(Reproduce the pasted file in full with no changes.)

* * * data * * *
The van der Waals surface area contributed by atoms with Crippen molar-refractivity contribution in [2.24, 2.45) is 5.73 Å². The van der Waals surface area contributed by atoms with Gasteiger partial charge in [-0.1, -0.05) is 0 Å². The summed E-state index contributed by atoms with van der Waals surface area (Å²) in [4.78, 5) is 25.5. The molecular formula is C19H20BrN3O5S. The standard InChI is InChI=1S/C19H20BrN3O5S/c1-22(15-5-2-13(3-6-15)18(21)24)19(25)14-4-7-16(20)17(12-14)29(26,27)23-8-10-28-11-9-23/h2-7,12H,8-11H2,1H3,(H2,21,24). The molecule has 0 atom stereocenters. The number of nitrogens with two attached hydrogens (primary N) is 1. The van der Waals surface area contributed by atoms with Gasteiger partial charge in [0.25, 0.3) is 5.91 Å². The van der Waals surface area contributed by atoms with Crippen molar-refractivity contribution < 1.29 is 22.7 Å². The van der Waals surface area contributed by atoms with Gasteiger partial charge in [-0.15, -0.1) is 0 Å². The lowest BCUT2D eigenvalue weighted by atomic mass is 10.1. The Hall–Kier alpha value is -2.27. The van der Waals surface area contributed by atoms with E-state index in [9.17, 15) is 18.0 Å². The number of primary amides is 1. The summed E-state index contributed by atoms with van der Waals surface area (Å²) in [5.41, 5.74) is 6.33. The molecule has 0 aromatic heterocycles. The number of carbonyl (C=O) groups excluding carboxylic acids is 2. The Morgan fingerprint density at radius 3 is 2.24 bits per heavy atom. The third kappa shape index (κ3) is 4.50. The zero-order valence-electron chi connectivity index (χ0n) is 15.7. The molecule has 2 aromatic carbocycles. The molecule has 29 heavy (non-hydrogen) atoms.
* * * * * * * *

The van der Waals surface area contributed by atoms with Crippen molar-refractivity contribution in [2.24, 2.45) is 5.73 Å². The van der Waals surface area contributed by atoms with Gasteiger partial charge in [-0.1, -0.05) is 0 Å². The summed E-state index contributed by atoms with van der Waals surface area (Å²) in [4.78, 5) is 25.5. The molecular formula is C19H20BrN3O5S. The standard InChI is InChI=1S/C19H20BrN3O5S/c1-22(15-5-2-13(3-6-15)18(21)24)19(25)14-4-7-16(20)17(12-14)29(26,27)23-8-10-28-11-9-23/h2-7,12H,8-11H2,1H3,(H2,21,24). The molecule has 0 atom stereocenters. The number of nitrogens with two attached hydrogens (primary N) is 1. The van der Waals surface area contributed by atoms with Gasteiger partial charge in [0.25, 0.3) is 5.91 Å². The van der Waals surface area contributed by atoms with Crippen molar-refractivity contribution < 1.29 is 22.7 Å². The van der Waals surface area contributed by atoms with Gasteiger partial charge in [-0.15, -0.1) is 0 Å². The lowest BCUT2D eigenvalue weighted by atomic mass is 10.1. The Hall–Kier alpha value is -2.27. The van der Waals surface area contributed by atoms with E-state index in [9.17, 15) is 18.0 Å². The number of primary amides is 1. The summed E-state index contributed by atoms with van der Waals surface area (Å²) in [5.41, 5.74) is 6.33. The molecule has 0 aromatic heterocycles. The number of carbonyl (C=O) groups excluding carboxylic acids is 2. The Morgan fingerprint density at radius 3 is 2.24 bits per heavy atom. The third kappa shape index (κ3) is 4.50. The zero-order valence-electron chi connectivity index (χ0n) is 15.7. The molecule has 2 aromatic carbocycles. The molecule has 29 heavy (non-hydrogen) atoms.